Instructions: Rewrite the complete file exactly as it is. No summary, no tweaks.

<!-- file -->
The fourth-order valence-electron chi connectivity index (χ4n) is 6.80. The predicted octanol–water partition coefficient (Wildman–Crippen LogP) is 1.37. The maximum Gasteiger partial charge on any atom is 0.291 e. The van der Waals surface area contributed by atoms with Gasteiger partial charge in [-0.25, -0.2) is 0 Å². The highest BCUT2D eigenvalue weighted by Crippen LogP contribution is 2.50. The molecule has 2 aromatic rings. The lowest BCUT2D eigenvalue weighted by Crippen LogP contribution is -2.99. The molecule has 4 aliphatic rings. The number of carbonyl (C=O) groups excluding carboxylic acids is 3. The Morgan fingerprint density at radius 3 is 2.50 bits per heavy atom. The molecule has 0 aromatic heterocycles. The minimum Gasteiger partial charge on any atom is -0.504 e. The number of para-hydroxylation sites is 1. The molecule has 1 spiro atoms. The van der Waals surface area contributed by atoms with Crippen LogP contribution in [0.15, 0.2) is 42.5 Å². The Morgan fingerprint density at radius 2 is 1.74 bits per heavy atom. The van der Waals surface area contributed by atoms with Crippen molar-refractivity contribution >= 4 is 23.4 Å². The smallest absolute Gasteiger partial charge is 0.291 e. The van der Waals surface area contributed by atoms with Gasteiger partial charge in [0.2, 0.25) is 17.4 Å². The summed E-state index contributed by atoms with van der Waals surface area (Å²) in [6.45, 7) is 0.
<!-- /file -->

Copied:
The fourth-order valence-electron chi connectivity index (χ4n) is 6.80. The predicted octanol–water partition coefficient (Wildman–Crippen LogP) is 1.37. The maximum Gasteiger partial charge on any atom is 0.291 e. The van der Waals surface area contributed by atoms with Gasteiger partial charge in [-0.25, -0.2) is 0 Å². The highest BCUT2D eigenvalue weighted by Crippen LogP contribution is 2.50. The molecule has 2 aromatic rings. The lowest BCUT2D eigenvalue weighted by Crippen LogP contribution is -2.99. The molecule has 4 aliphatic rings. The number of carbonyl (C=O) groups excluding carboxylic acids is 3. The Morgan fingerprint density at radius 3 is 2.50 bits per heavy atom. The molecule has 0 aromatic heterocycles. The minimum Gasteiger partial charge on any atom is -0.504 e. The number of para-hydroxylation sites is 1. The molecule has 1 spiro atoms. The van der Waals surface area contributed by atoms with Crippen LogP contribution in [0.15, 0.2) is 42.5 Å². The Morgan fingerprint density at radius 2 is 1.74 bits per heavy atom. The van der Waals surface area contributed by atoms with Crippen molar-refractivity contribution >= 4 is 23.4 Å². The smallest absolute Gasteiger partial charge is 0.291 e. The van der Waals surface area contributed by atoms with Gasteiger partial charge in [0.2, 0.25) is 17.4 Å². The summed E-state index contributed by atoms with van der Waals surface area (Å²) in [6.45, 7) is 0.